New York, New Jersey, Connecticut, and Maryland sued the federal government in 2018 to overturn the cap. The states argue that the SALT deduction is constitutionally required. While the Constitution itself says nothing about SALT deductions and gives broad authority to Congress to determine income tax rates, the states contend that the deduction’s existence is “rooted in the structural limitations placed on the federal government by basic federalism principles in the Constitution,” as they put it in their Supreme Court petition. By capping it, they argued, Congress “interfered with [the states’] sovereign taxing authority by unduly coercing [them] to change their sovereign tax policies and by denying [them] equal sovereignty.”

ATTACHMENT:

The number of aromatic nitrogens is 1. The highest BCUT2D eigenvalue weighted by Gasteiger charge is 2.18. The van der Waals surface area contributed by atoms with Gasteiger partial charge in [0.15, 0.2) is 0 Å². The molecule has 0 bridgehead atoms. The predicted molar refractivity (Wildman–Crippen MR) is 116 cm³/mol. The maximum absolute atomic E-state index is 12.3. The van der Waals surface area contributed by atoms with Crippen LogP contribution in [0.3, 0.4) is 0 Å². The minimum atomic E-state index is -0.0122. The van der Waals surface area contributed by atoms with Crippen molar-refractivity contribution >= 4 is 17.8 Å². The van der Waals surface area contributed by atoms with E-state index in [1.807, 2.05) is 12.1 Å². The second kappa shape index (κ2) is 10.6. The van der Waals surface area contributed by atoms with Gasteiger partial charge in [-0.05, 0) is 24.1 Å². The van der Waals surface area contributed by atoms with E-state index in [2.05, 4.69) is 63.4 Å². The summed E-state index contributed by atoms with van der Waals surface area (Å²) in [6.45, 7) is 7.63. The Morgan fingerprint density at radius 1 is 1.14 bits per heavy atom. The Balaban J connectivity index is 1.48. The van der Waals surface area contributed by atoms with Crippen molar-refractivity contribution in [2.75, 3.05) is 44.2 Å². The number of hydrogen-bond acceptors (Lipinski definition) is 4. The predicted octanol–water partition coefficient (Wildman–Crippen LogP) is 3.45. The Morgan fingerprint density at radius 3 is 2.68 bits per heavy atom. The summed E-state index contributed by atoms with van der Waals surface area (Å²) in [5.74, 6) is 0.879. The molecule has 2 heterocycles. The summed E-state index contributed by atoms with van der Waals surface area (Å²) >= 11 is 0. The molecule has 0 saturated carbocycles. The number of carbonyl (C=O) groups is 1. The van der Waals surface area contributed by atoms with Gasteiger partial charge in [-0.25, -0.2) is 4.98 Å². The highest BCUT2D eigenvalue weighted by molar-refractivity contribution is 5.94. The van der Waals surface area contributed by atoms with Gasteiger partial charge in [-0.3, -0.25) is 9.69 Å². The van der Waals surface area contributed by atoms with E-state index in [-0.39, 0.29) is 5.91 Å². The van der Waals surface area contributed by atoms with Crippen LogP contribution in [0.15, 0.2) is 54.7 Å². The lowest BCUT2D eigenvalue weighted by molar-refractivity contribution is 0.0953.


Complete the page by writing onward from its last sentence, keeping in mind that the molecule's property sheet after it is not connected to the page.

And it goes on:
The lower courts uniformly rejected the states’ claims, and the Supreme Court has yet to indicate whether it will take the case.
The equal-sovereignty argument is a familiar one to liberals and Democrats for the wrong reason: It was the principle used by the Supreme Court’s conservative majority in the 2013 Shelby County v. Holder decision, which gutted a key provision of the Voting Rights Act of 1965 because it purportedly violated the “equal sovereignty” of a handful of states. Though the Second Circuit Court of Appeals rejected the coalition’s logic, the states raised it again before what they apparently thought might be a more receptive audience. “[The Second Circuit’s] analysis disregards the fact that even a facially neutral statute may transgress federalism principles if Congress has engaged in [the] ‘disparate treatment of States,’” the states argued, quoting from Shelby County.